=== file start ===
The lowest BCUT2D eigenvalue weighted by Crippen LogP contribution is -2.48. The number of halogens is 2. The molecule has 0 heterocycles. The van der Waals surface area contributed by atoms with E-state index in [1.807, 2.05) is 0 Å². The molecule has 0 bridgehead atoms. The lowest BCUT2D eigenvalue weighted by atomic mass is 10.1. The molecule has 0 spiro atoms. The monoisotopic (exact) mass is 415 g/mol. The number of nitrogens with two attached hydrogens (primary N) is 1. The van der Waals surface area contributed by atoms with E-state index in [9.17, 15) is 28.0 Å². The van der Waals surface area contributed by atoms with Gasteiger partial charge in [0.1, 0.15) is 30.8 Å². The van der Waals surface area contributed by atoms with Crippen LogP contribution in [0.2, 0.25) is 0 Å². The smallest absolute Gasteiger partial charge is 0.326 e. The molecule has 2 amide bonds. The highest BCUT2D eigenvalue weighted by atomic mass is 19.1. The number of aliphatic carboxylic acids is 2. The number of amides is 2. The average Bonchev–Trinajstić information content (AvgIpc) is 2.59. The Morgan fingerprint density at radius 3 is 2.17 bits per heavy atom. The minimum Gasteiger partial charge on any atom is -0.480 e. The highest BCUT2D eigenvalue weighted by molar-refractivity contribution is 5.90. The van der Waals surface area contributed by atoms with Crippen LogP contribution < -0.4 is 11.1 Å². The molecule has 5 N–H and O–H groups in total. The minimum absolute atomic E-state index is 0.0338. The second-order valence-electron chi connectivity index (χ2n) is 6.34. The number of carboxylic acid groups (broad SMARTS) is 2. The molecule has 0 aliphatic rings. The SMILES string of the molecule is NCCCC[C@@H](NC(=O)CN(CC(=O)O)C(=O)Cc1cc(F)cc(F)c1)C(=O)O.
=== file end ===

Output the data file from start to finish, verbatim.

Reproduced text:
The lowest BCUT2D eigenvalue weighted by Crippen LogP contribution is -2.48. The number of halogens is 2. The molecule has 0 heterocycles. The van der Waals surface area contributed by atoms with E-state index in [1.807, 2.05) is 0 Å². The molecule has 0 bridgehead atoms. The lowest BCUT2D eigenvalue weighted by atomic mass is 10.1. The molecule has 0 spiro atoms. The monoisotopic (exact) mass is 415 g/mol. The number of nitrogens with two attached hydrogens (primary N) is 1. The van der Waals surface area contributed by atoms with E-state index in [9.17, 15) is 28.0 Å². The van der Waals surface area contributed by atoms with Gasteiger partial charge in [0.1, 0.15) is 30.8 Å². The van der Waals surface area contributed by atoms with Crippen LogP contribution in [0.2, 0.25) is 0 Å². The smallest absolute Gasteiger partial charge is 0.326 e. The molecule has 2 amide bonds. The highest BCUT2D eigenvalue weighted by atomic mass is 19.1. The number of aliphatic carboxylic acids is 2. The number of amides is 2. The average Bonchev–Trinajstić information content (AvgIpc) is 2.59. The Morgan fingerprint density at radius 3 is 2.17 bits per heavy atom. The minimum Gasteiger partial charge on any atom is -0.480 e. The highest BCUT2D eigenvalue weighted by molar-refractivity contribution is 5.90. The van der Waals surface area contributed by atoms with Crippen LogP contribution < -0.4 is 11.1 Å². The molecule has 5 N–H and O–H groups in total. The minimum absolute atomic E-state index is 0.0338. The second-order valence-electron chi connectivity index (χ2n) is 6.34. The number of carboxylic acid groups (broad SMARTS) is 2. The molecule has 0 aliphatic rings. The SMILES string of the molecule is NCCCC[C@@H](NC(=O)CN(CC(=O)O)C(=O)Cc1cc(F)cc(F)c1)C(=O)O.